Last Updated: April 18, 2018
Caring for a loved one with Alzheimer’s disease can be both emotionally and physically draining. It might seem necessary to put yourself second, but balancing your caregiver duties and caring for yourself is important to both your well-being and that of your loved one.
Here are a few tips on how to balance your life as an Alzheimer’s caregiver.
According to the Centers for Disease Control and Prevention (CDC), as many as 5.4 million Americans have Alzheimer’s disease and the vast majority are being cared for by caregivers at home. The CDC reports that 25% of U.S. adults are providing care to loved ones and that in 2017, the value of this unpaid caregiver activity was an estimated $230.1 billion.
If you want to fulfill all of your duties as a caregiver, how can you balance your health needs with the other demands placed on you?
Here are some suggestions on how you can help balance your health and wellness with your responsibilities as an Alzheimer’s caregiver:
Even if you have agreed to be a primary caregiver, you are entitled to time off from your duties. Ask other family members to fill in for you on a regular basis. Or, ask friends and relatives to help grocery help, prepare some meals or visit with you regularly. Think of other errands or tasks to delegate so that you can carve out more time for yourself during the week.
Staying physically active helps lower stress and reduces risks for serious health problems, including diabetes and heart disease. So does eating a healthy, low-fat diet. Besides, your loved one with Alzheimer’s can benefit from both of these practices too. Make healthy meals and fitness activities a regular part of your caregiving routine.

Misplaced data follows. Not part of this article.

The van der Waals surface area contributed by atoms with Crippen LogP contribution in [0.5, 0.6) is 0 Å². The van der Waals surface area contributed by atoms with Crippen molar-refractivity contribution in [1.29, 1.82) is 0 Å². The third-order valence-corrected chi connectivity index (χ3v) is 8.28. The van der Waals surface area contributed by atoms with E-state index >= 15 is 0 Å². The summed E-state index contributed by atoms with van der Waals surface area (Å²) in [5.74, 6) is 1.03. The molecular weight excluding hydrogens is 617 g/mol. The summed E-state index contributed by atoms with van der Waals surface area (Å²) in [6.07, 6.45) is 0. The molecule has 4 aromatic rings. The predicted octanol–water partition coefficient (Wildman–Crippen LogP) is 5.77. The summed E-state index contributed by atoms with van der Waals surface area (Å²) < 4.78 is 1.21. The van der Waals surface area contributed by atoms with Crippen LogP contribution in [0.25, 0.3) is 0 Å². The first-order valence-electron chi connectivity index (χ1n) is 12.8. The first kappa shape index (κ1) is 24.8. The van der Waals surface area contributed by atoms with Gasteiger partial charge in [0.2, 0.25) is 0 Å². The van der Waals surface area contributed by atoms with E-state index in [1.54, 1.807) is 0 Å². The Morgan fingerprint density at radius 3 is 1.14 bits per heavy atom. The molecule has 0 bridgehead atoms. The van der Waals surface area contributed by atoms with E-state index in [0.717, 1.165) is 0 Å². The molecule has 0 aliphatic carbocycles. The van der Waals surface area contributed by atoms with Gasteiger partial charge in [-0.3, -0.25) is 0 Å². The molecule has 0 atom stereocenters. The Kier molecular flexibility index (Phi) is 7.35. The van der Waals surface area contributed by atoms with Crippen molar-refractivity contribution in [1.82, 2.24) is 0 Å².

Take classes to advance your caregiving skills and knowledge of Alzheimer’s disease. The Alzheimer’s Association provides a list of certification options, local training programs and workshops.
From deep breathing exercises to meditation to yoga classes, relaxation can boost your energy, calm your mind and lower stress.
Neglecting your regular check-ups can lead to serious health problems. Be sure to see your doctor for annual visits and be aware of any signs of long-term burnout and stress, such as fatigue, inability to cope, insomnia, irritability, poor concentration and weight gain.
The Alzheimer’s Association says that only about half of Alzheimer’s caregivers pursue paid help or support services. Estimates show that less than 10% of caregivers use respite services and around 11% participate in support groups. Support groups for Alzheimer’s caregivers and other services are there to relieve some of your stress, so take advantage of them.
Keep up with your favorite hobby or try a new one. Meet with friends and plan activities outside of your caregiving routine so that you have something to look forward to each week as a break from your other responsibilities.
As an Alzheimer’s caregiver, you have the opportunity to deepen a bond with your loved one through your care and compassion. The challenges may seem to outweigh the rewards on many days. Nevertheless, acknowledge how much you do even on the toughest days, when it seems like nothing is going right.
Also, be sure to try some of the options above to help balance all those overwhelming responsibilities with your own needs and your own health.
How do you keep your life in balance as an Alzheimer’s caregiver? Share your tips with us in the comments below.